Hughes Campbell Lockyer

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Captain Hughes Campbell Lockyer, C.B. (4 March, 1866 – 22 June, 1941) was an officer in the Royal Navy with a knack for angering his superiors.

His son of the same name was born in 1902 entered the Paymaster branch of the service in 1916.

Life & Career

Born in London, the son of Sir Joseph Norman Lockyer, K.C.B. F.R.S..[1]

At the examinations for naval cadetships in June 1879, Lockyer placed tenth out of thirty-seven successful candidates.[2]

Lockyer was awarded the Egyptian Medal in 1883. On 10 April, 1883, he was deprived of one month's time by the Captain Blackburne of H.M.S. Heroine for impertinence toward a naval instructor.

Lockyer was promoted to the rank of Lieutenant on 30 June, 1899.[Citation needed]

Lockyer married Geraldine Louise Stairs in 1901 in London.[1]

He was promoted to the rank of Commander dated 31 December, 1902.[3]

Lockyer was promoted to the rank of Captain on 31 December, 1908.

IN August of 1911, he incurred displeasure by handing a chit of paper to the Senior Secretary's clerk in the Mediterranean with comments regarding a recently-complete Court Martial. He was informed that his conduct was contrary to the tradition and custom of the Service.

He was appointed captain of H.M.S. Exmouth in December of 1912, taking her back to Malta. He paid her off at some point in 1913, perhaps in early January.

At some point after 1912, Lockyer incurred the Admiralty's severe displeasure for sending a "grossly improper letter" to Vice Admiral, Channel Fleet.

Lockyer was then appointed in command of the battleship Implacable on 21 August, 1913,[4] directing her while supporting shore bombardment activities off Gallipoli and the Straits in April and May, 1915.[5]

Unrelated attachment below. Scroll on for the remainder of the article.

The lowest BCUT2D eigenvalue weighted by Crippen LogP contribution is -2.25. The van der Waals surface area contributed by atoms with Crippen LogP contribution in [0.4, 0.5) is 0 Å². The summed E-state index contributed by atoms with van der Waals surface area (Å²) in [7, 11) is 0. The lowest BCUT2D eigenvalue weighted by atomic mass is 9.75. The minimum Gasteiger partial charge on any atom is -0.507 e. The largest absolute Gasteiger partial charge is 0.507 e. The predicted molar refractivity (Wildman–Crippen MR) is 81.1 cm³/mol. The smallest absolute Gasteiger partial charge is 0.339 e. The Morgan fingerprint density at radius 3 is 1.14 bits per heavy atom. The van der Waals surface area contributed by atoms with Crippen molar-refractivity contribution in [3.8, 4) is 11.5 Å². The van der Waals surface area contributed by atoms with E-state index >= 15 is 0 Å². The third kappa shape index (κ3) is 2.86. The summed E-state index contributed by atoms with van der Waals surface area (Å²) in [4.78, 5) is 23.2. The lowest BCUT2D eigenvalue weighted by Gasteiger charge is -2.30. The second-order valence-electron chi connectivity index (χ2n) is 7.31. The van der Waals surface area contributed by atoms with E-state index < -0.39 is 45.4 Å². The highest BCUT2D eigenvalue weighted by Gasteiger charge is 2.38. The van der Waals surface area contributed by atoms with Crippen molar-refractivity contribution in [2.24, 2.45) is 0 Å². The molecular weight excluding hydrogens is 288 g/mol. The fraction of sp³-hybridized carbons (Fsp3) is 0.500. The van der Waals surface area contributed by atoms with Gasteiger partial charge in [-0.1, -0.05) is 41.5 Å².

Lockyer acted as president of a Court of Enquiry probing a collision between Scorpion and Wolverine on 30 November, 1916. His work was criticised as having been unsatisfactory.

Appointed Commodore, Second Class for "special service" on 30 April, 1917, Lockyer was convicted in a Court Martial on 13 July, 1917 for being drunk aboard H.M.S. Mavis while serving as Commodore of a convoy she was escorting. He was severely reprimanded, dismissed the ship and informed that he would not be employed again.

He retired at his own request on 21 March, 1918.

Lockyer would die at age at age 75 in Langford, Somerset.[1]

See Also

Naval Appointments
Preceded by
James C. Tancred
King's Harbour Master, Malta
2 Apr, 1910 – 20 Apr, 1912
Succeeded by
Francis A. L. Andrews
Preceded by
Wilmot S. Nicholson
Captain of H.M.S. Exmouth
Dec, 1912
Succeeded by
Thomas W. Kemp
Preceded by
Gerald C. A. Marescaux
Captain of H.M.S. Implacable
21 Aug, 1913[6] – 19 Apr, 1916
Succeeded by
Hughes C. Lockyer
Preceded by
Hughes C. Lockyer
Captain of H.M.S. Implacable
31 Aug, 1916[7] – 14 Mar, 1917
Succeeded by
Bertram S. Evans


  1. 1.0 1.1 1.2 Wikitree page on Lockyer.
  2. "Naval and Military Intelligence" (Official Appointments and Notices). The Times. Wednesday, 25 June, 1879. Issue 29603, col E, p. 7.
  3. The London Gazette: no. 27512. p. 4. 2 January, 1903.
  4. The Navy List. (December, 1914). p. 334.
  5. The National Archives. ADM 1/8440/335, Enclosure 3.
  6. The Navy List. (October, 1915). p. 394s.
  7. The Navy List. (December, 1916). p. 395i.